Kingdom


Kingdom

()

"Season 1"

6 episodes



Reaffirming that politicians and zombies make a perfect, idyllic pairing.

South Korea has been taking Hollywood to task these last couple of decades. Borrowing themes and ideas from American TV and films and then adapting them for Korean audiences in often notable, sometimes superior ways. It’s only fair as Hollywood’s being doing the same to the rest of the world since the dawn of cinema.

Now with the backing of Netflix and an abundance of talent both behind and in front of the cameras we get a Korean series that’s taking a run at ‘Game of Thrones’ by way of ‘The Walking Dead’. Season One of ‘Kingdom‘ is a highly unique and refreshing spin on both Eastern feudal political drama and zombie apocalypse fare.

The murky politics of Joseon dynasty-era Korea provide ideal stage for this story. The series follows the intrigue behind one clan seeking to overthrow their current king through any means possible. It leads the King’s bastard son (and heir to the throne) “Crown Prince” (Ju Ji-hoon) literally running for his life. While a mysterious disease ravages his father the Prince is left vulnerable to the wily ways of a pregnant step-mother (Kim Hye-jun) looking to put her legitimate unborn son(?) on the throne, instead.

On the run, heading south the Prince and his loyal servant (Kim Sang-ho) seek a doctor who might have answers and, perhaps, a cure for the King. Along the way he discovers this disease is rapidly turning the population into a hoard of undead cannibals across the entire region. So they unite with herbalist/physician Seo-bi (Bae Doo-na, ‘Sense8’) and a rag-tag warrior (Kim Sung-gyu) to try and stop the spread and help the poor who are being eaten alive. All the while trying to avoid the Imperial guards coming from the north to arrest (kill?!) the Prince.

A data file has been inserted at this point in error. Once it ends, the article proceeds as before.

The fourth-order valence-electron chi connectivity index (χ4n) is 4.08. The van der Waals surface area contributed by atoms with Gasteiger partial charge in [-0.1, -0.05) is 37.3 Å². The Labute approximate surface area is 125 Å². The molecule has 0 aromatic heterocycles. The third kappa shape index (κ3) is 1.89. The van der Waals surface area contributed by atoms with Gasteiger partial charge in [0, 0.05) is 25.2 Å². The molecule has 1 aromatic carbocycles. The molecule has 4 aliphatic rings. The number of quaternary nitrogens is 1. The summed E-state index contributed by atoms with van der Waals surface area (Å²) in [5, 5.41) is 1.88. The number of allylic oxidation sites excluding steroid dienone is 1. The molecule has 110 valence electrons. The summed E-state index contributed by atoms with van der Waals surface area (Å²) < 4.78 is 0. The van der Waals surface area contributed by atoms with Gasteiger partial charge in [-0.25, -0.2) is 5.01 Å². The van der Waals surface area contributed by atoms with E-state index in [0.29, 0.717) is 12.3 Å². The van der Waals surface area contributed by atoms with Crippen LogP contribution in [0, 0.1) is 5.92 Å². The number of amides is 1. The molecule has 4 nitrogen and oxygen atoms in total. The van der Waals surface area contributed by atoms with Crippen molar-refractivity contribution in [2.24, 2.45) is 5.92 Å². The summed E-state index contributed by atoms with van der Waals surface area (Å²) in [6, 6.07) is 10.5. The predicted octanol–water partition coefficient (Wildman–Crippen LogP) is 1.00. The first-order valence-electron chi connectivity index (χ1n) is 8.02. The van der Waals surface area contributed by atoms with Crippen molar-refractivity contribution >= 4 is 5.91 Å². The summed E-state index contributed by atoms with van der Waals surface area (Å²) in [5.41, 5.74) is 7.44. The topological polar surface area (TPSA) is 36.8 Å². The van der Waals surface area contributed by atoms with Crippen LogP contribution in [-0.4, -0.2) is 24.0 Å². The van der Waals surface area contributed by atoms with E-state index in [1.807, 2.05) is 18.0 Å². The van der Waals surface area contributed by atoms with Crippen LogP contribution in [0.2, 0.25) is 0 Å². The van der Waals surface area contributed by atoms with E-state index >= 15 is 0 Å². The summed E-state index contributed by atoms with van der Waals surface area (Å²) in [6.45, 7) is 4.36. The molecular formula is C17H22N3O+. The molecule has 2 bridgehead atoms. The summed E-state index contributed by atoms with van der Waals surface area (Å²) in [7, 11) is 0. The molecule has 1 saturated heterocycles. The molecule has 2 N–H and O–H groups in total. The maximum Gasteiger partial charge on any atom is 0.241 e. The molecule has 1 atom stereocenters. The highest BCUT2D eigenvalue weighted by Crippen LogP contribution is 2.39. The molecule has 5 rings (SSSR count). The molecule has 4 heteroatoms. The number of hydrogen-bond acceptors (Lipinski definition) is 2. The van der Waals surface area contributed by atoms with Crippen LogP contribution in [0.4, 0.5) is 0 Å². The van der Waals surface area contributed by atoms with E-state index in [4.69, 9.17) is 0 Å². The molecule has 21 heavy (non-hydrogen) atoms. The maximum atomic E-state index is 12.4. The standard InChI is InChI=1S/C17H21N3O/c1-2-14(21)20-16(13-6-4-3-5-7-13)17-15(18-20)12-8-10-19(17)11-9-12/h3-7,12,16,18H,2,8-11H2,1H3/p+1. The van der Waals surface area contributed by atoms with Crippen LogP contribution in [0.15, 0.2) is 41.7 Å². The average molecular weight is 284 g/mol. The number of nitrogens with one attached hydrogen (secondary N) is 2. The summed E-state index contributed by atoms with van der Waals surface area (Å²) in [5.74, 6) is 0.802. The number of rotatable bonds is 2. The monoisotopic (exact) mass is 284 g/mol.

The betrayals and political deceit portrayed are “Cersei Lannister” any means justify the ends horrific. And, although our “hero” the spoiled Crown Prince is far from perfect, it’s easy to overlook any shortcomings amidst such a pool of villainy and self-serving cowardice.

In fact, the political plotting is–on its own–quite compelling. But, that’s not why we’re here. Have no fear, these “zombies” are compellingly nasty, scary things worthy of respect and fear. Think ‘World War Z’ sprinters rather than George Romeo lumberers. Their presence is felt throughout, yet, rarely seen as they must “hibernate” during the day. This keeps anxiety levels high and prevents the desensitization that usually comes with never-ending onslaught, a la ‘The Walking Dead’.

Apparently, the epic period scale production blew past their sizable budget–which is evident with the motion picture quality displayed. And all of the performances from the extensive cast are spot on.

The only real issue I have is with the truncated 6-episode season which feels more like a prologue than a complete story. And that cliffhanger ending will leave you crying in anguish. Thankfully, Season Two starts production soon. So we won’t have long to wait.

Simply forsake any reluctance towards “foreign” and just dive in. Season One of Netflix’s ‘Kingdom‘ is Hollywood level horror wrapped into devilishly twisted political period drama. But, don’t let me catch you watching any “dubbed” version–that just won’t do. ;-)


Following in the footsteps of American genre TV, this South Korean period horror series offers plenty of nasty zombies and plenty of nasty humans for our heroes to battle. All wrapped in painstakingly textured settings and picturesque locations.


About the Author
Chad Schulz